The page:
Over the last month, everyone in the Council has received huge numbers of emails about the proposed “One Touch Make Ready” ordinance. Many of them have had an identical “Subject” line and look to me like they were generated from automatic email bots connected to Google in some way. I wanted to hear more from these emailers.
(I want to be clear — sending me thousands of emails all with essentially the same content from an email bot is fine. I’m okay with that. Really, I am. But it is fair for me to then want to dig a little deeper with that group of folks.)
Different people email for different reasons. I wanted to explore whether these constituents were being motivated by the thought that “Google asked for help, and I hate Comcast/AT&T” or motivated by having independently worked through the issues, some of both, or something else entirely.
I’ll include results in a link later in this post. But hopefully, you’ll stay with me long enough to hear me say that I did my best to ask the questions in a fair way. I sent it to approximately 1,700 people whose emails made me think that a piece of software actually hit “Send” on the email — although obviously I can’t be sure if that was true for all of the senders. Within several hours, I got 442 responses.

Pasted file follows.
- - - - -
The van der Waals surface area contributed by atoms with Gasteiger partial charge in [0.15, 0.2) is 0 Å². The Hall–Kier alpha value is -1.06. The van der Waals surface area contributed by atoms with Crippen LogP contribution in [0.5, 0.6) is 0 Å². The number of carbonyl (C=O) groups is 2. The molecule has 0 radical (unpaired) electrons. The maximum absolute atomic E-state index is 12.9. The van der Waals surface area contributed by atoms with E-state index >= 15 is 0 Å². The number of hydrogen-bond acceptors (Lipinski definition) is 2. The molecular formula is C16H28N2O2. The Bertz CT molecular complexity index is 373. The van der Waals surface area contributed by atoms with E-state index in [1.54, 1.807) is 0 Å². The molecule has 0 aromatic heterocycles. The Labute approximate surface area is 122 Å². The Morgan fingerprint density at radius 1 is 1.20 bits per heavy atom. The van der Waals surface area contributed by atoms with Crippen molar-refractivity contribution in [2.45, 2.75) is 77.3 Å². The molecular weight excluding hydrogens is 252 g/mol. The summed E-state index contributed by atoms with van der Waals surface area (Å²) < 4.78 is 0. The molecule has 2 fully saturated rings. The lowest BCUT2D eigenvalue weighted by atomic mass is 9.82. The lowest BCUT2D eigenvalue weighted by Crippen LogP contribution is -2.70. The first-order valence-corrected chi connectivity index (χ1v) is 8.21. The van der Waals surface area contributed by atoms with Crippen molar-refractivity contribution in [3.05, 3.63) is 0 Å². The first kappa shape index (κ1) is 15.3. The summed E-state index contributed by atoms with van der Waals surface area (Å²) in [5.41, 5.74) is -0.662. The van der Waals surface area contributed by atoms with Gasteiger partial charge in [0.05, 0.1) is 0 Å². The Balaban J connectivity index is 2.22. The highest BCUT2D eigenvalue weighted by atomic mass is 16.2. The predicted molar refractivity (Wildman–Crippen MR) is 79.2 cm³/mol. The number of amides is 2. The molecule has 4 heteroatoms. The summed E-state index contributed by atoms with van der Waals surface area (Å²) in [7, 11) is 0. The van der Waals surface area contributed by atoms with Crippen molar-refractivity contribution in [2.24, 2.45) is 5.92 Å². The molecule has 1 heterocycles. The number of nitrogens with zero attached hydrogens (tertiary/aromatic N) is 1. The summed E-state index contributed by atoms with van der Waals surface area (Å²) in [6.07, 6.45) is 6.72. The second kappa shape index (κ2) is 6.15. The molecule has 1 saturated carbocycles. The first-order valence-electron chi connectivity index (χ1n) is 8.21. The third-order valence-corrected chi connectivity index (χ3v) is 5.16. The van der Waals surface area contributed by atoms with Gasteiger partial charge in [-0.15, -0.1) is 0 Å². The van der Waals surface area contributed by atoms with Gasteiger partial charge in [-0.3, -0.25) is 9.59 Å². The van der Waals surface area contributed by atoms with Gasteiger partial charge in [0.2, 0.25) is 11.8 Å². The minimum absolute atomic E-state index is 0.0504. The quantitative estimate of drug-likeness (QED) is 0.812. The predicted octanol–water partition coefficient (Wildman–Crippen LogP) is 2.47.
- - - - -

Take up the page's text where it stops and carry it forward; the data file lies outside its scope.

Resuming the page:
I have been happy to see that only 5 people have written me to accuse the questions of being loaded to get a particular result. Many more have written to separately thank me for asking for their feedback.
I won’t spend a lot of time here trying to analyze the results. I think they largely speak for themselves. But I will make a few quick observations. Just over two-thirds of respondents said that they were motivated to email Council members after hearing about the ordinance through the media.
There was one open-ended question that asked people to describe the ordinance. There were more lengthy (multiple paragraph) responses than I had expected. I appreciate the time people spent in responding.
The meat of the survey had to do with two questions asking about whether respondents thought there were alternatives to a One Touch approach. I am sure Google would note that 78% of respondents thought that One Touch is the only way forward. And I am sure others would say that just under 70% of these same respondents said that other solutions could achieve the same goals. Beyond that, I’ll let people reach their own conclusions.
Here is a summary of the results.
Finally, again, I do NOT mean for this post or the survey results to be advocating for anything. I wanted to hear more from these 1,700 people. I sent the survey. Now everyone has the results.